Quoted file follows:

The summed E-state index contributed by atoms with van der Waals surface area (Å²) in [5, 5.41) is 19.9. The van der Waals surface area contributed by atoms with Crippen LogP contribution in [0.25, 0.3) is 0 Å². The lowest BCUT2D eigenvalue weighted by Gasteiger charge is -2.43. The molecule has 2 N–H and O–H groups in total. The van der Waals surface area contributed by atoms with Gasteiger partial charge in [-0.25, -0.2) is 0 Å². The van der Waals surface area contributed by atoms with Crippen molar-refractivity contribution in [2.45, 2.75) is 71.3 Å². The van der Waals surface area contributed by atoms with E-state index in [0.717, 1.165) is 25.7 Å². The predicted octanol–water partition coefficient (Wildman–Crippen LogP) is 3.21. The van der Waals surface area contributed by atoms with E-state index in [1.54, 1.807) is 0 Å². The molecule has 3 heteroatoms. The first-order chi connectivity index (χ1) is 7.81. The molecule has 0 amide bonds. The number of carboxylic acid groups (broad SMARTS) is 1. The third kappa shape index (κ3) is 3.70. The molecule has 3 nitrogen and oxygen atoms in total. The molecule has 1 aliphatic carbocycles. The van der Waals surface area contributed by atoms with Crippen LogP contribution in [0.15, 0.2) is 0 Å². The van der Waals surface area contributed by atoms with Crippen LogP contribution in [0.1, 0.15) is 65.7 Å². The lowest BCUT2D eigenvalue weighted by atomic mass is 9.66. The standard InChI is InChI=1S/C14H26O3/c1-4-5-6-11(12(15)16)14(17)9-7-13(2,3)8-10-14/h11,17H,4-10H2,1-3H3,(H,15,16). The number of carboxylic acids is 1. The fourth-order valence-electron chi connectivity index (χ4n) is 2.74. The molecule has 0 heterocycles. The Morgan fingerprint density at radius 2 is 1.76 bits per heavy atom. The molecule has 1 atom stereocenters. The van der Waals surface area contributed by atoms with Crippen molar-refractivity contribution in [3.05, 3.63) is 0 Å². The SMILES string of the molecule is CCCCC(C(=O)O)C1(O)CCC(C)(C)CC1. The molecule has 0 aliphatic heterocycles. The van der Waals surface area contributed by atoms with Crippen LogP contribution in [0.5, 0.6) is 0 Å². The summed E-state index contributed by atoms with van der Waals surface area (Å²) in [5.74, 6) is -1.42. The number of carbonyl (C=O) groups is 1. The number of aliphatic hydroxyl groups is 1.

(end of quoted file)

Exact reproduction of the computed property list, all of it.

The summed E-state index contributed by atoms with van der Waals surface area (Å²) in [5, 5.41) is 19.9. The van der Waals surface area contributed by atoms with Crippen LogP contribution in [0.25, 0.3) is 0 Å². The lowest BCUT2D eigenvalue weighted by Gasteiger charge is -2.43. The molecule has 2 N–H and O–H groups in total. The van der Waals surface area contributed by atoms with Gasteiger partial charge in [-0.25, -0.2) is 0 Å². The van der Waals surface area contributed by atoms with Crippen molar-refractivity contribution in [2.45, 2.75) is 71.3 Å². The van der Waals surface area contributed by atoms with E-state index in [0.717, 1.165) is 25.7 Å². The predicted octanol–water partition coefficient (Wildman–Crippen LogP) is 3.21. The van der Waals surface area contributed by atoms with E-state index in [1.54, 1.807) is 0 Å². The molecule has 3 heteroatoms. The first-order chi connectivity index (χ1) is 7.81. The molecule has 0 amide bonds. The number of carboxylic acid groups (broad SMARTS) is 1. The third kappa shape index (κ3) is 3.70. The molecule has 3 nitrogen and oxygen atoms in total. The molecule has 1 aliphatic carbocycles. The van der Waals surface area contributed by atoms with Crippen LogP contribution in [0.15, 0.2) is 0 Å². The van der Waals surface area contributed by atoms with Crippen LogP contribution in [0.1, 0.15) is 65.7 Å². The lowest BCUT2D eigenvalue weighted by atomic mass is 9.66. The standard InChI is InChI=1S/C14H26O3/c1-4-5-6-11(12(15)16)14(17)9-7-13(2,3)8-10-14/h11,17H,4-10H2,1-3H3,(H,15,16). The number of carboxylic acids is 1. The fourth-order valence-electron chi connectivity index (χ4n) is 2.74. The molecule has 0 heterocycles. The Morgan fingerprint density at radius 2 is 1.76 bits per heavy atom. The molecule has 1 atom stereocenters. The van der Waals surface area contributed by atoms with Crippen molar-refractivity contribution in [3.05, 3.63) is 0 Å². The SMILES string of the molecule is CCCCC(C(=O)O)C1(O)CCC(C)(C)CC1. The molecule has 0 aliphatic heterocycles. The van der Waals surface area contributed by atoms with Crippen LogP contribution in [0.5, 0.6) is 0 Å². The summed E-state index contributed by atoms with van der Waals surface area (Å²) in [5.74, 6) is -1.42. The number of carbonyl (C=O) groups is 1. The number of aliphatic hydroxyl groups is 1.